Once again the old steam driven tower pc I persist in using won't let me cut and paste into a Facebook note so I am replying to one I was tagged in here.
It is the "Favourite Music for Worship" meme, following hot on the heels of a previous one about your least favourite chorus, which I declined to do (as it would have taken all day to decide which one of many cringeworthy things I have sung over the years would get that title).
So here are the questions
1.What is your favourite piece of music for congregational singing? Why?
2.What is your favourite piece of music for performance by a group of specialist musicians within a liturgical context? This might be a worship band or a cathedral choir or just a very snazzy organist or something else entirely, but the point is that it is not congregational singing and it is live music in liturgy.
3.What is your favourite piece of music which makes you think about God to listen to outside of your place of worship? Why? This could be secular music.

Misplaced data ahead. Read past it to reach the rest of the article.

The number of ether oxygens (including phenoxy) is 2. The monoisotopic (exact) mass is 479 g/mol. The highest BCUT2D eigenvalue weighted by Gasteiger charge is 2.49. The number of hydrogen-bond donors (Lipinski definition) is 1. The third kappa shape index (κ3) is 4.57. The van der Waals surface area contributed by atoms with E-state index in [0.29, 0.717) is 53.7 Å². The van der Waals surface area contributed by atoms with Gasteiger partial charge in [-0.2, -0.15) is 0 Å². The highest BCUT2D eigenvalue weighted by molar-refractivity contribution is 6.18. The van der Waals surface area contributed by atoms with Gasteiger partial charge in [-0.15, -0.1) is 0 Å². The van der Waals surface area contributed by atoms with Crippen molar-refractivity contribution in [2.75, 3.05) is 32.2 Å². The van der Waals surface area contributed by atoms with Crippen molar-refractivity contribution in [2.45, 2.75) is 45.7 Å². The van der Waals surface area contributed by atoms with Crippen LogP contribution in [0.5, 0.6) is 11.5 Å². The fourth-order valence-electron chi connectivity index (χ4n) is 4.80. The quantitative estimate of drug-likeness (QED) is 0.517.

4.What is one thing you like about the music at your usual place of worship? Have you told the musicians about this lately?
And these are my answers. Reading this? You're tagged!
1. My favourite piece of music for congregational singing would have to be Keith & Melody Green's "There is a Redeemer". It was a close run thing between this and "Thine be the Glory", but I went for it in the end because it was sung at my ordination, and also because it was one o f the first songs I learnt following my conversion in the mid 80's. The slight downside is that I usually end up thinking about Rory McGrath while singing it because he kind of looks like Keith Green...
2. I don't like the idea of performance in worship (justabout getting used to the concept of worship musicians having a "set list") but I am always very blessed by the worship team at St Mary's Church, Stebbing, when they play during the distribution at communion services. It doesn't really matter what they play!
3. The title of this post gives this one away. "Nothing Compares 2U by Prince (or more usually Sinead O'Connor). It's like a Psalm for me, a lament, though I know not all the lyrics really work. I'd love to do just the chorus in a Taize service one day.
4. See 2, and also, the organists in Lindsell and the Salings (who are both reading this via Facebook) never cease to bless me with their dedication and talent and desire to diversify.